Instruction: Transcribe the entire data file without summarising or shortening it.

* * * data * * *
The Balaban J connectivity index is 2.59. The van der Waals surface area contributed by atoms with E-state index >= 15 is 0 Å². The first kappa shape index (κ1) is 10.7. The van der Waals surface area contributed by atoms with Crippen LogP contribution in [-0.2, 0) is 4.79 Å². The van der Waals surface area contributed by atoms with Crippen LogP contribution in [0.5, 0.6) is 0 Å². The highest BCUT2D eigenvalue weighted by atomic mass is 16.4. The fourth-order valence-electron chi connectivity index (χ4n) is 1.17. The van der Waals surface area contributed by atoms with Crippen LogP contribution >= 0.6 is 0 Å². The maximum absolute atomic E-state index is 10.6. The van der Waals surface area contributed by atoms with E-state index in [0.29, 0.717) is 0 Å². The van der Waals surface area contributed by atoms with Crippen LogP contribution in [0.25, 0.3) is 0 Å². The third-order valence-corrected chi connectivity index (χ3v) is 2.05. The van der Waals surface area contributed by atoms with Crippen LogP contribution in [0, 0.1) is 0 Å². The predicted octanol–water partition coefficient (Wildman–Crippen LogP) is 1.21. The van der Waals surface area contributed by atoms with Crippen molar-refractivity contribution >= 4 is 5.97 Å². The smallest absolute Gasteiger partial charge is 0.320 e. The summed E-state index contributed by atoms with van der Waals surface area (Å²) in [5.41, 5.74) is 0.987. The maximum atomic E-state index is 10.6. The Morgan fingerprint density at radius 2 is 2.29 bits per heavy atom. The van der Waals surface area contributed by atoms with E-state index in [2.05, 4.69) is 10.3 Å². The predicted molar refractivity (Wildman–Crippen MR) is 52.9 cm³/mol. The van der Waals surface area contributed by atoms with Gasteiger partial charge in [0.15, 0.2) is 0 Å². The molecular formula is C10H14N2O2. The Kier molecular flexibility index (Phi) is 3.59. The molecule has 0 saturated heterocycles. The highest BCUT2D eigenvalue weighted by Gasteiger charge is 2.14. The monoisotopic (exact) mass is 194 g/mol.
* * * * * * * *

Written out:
The Balaban J connectivity index is 2.59. The van der Waals surface area contributed by atoms with E-state index >= 15 is 0 Å². The first kappa shape index (κ1) is 10.7. The van der Waals surface area contributed by atoms with Crippen LogP contribution in [-0.2, 0) is 4.79 Å². The van der Waals surface area contributed by atoms with Crippen LogP contribution in [0.5, 0.6) is 0 Å². The highest BCUT2D eigenvalue weighted by atomic mass is 16.4. The fourth-order valence-electron chi connectivity index (χ4n) is 1.17. The van der Waals surface area contributed by atoms with Crippen LogP contribution >= 0.6 is 0 Å². The maximum absolute atomic E-state index is 10.6. The van der Waals surface area contributed by atoms with E-state index in [0.29, 0.717) is 0 Å². The van der Waals surface area contributed by atoms with Crippen LogP contribution in [0.25, 0.3) is 0 Å². The third-order valence-corrected chi connectivity index (χ3v) is 2.05. The van der Waals surface area contributed by atoms with Crippen LogP contribution in [0, 0.1) is 0 Å². The predicted octanol–water partition coefficient (Wildman–Crippen LogP) is 1.21. The van der Waals surface area contributed by atoms with Crippen molar-refractivity contribution >= 4 is 5.97 Å². The smallest absolute Gasteiger partial charge is 0.320 e. The summed E-state index contributed by atoms with van der Waals surface area (Å²) in [5.41, 5.74) is 0.987. The maximum atomic E-state index is 10.6. The Morgan fingerprint density at radius 2 is 2.29 bits per heavy atom. The van der Waals surface area contributed by atoms with E-state index in [2.05, 4.69) is 10.3 Å². The predicted molar refractivity (Wildman–Crippen MR) is 52.9 cm³/mol. The van der Waals surface area contributed by atoms with Gasteiger partial charge in [0.15, 0.2) is 0 Å². The molecular formula is C10H14N2O2. The Kier molecular flexibility index (Phi) is 3.59. The molecule has 0 saturated heterocycles. The highest BCUT2D eigenvalue weighted by Gasteiger charge is 2.14. The monoisotopic (exact) mass is 194 g/mol.